Download e-book for iPad: After colonialism: imperial histories and postcolonial by Gyan Prakash

By Gyan Prakash

ISBN-10: 0691037426

ISBN-13: 9780691037424

ISBN-10: 0691037434

ISBN-13: 9780691037431

ISBN-10: 1400813042

ISBN-13: 9781400813049

After Colonialism deals a clean examine the background of colonialism and the adjustments in wisdom, disciplines, and identities produced through the imperial event. Ranging throughout disciplines--from background to anthropology to literary studies--and throughout regions--from India to Palestine to Latin the United States to Europe--the essays during this quantity reexamine colonialism and its aftermath. major literary students, historians, and anthropologists interact with fresh theories and views of their particular experiences, exhibiting the centrality of colonialism within the making of the trendy global and providing postcolonial reflections at the results and event of empire.

The contributions move historic research of texts with textual exam of historic files and situate metropolitan cultural practices in engagements with non-metropolitan destinations. Interdisciplinarity right here capability exploring and realigning disciplinary limitations. individuals to After Colonialism comprise Edward stated, Steven Feierman, Joan Dayan, Ruth Phillips, Anthony Pagden, Leonard Blussé, Gauri Viswanathan, Zachary Lockman, Jorge Klor de Alva, Irene Silverblatt, Emily Apter, and Homi Bhabha.

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Additional resources for After colonialism: imperial histories and postcolonial displacements

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For at least a decade, there has been a decently earnest debate in the United States over the meaning, contents, and goals of liberal education. Much but not all this debate was stimulated in the university after the upheavals of the 1960s, when it appeared for the first time in this century that the structure, authority, and tradition of American education were challenged by marauding energies, released by socially and intellectually inspired provocations. The newer currents in the academy, and the force of what is called theory (a rubric under which were herded many new disciplines like psychoanalysis, linguistics, and Nietzschean philosophy, unhoused from the traditional fields such as philology, moral philosophy, and the natural sciences), acquired prestige and interest; they appeared to undermine the authority and the stability of established canons, well-capitalized fields, long-standing procedures of accreditation, research, and the division of intellectual labor.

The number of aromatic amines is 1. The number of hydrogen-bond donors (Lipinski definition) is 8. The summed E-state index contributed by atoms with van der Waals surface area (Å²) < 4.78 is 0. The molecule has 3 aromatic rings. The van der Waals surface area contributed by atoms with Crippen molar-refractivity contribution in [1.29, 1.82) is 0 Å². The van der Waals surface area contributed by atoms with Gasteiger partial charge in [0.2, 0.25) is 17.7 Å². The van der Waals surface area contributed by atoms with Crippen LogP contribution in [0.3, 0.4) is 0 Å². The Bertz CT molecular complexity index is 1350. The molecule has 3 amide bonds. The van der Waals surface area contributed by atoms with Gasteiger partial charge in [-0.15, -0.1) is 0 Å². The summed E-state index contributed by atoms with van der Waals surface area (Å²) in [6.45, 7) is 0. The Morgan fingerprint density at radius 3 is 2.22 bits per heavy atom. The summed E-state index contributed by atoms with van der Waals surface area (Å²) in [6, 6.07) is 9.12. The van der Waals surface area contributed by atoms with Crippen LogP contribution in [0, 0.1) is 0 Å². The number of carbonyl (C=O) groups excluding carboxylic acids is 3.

At this point alternative or new narratives emerge, and they become institutionalized or discursively stable entities. It should be evident that no one overarching theoretical principle governs the whole imperialist ensemble, and it should be just as evident that the principle of domination and resistance based on the division between the West and the rest of the world—to adapt freely from the African critic Chinweizu—runs like a fissure throughout. That fissure affected all the many local engagements, overlappings, interdependencies in Africa, India, and elsewhere in the peripheries, each different, each with its own density of associations and forms, its own motifs, works, institutions, and—most important from our point of view as rereaders—its own possibilities and conditions of knowledge.

In the same way, I believe, we can read and interpret English novels, for example, whose engagement (usually suppressed for the most part) with the West Indies or India, say, is shaped and perhaps even determined by the specific history of colonization, resistance, and finally native nationalism. At this point alternative or new narratives emerge, and they become institutionalized or discursively stable entities. It should be evident that no one overarching theoretical principle governs the whole imperialist ensemble, and it should be just as evident that the principle of domination and resistance based on the division between the West and the rest of the world—to adapt freely from the African critic Chinweizu—runs like a fissure throughout.

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After colonialism: imperial histories and postcolonial displacements by Gyan Prakash


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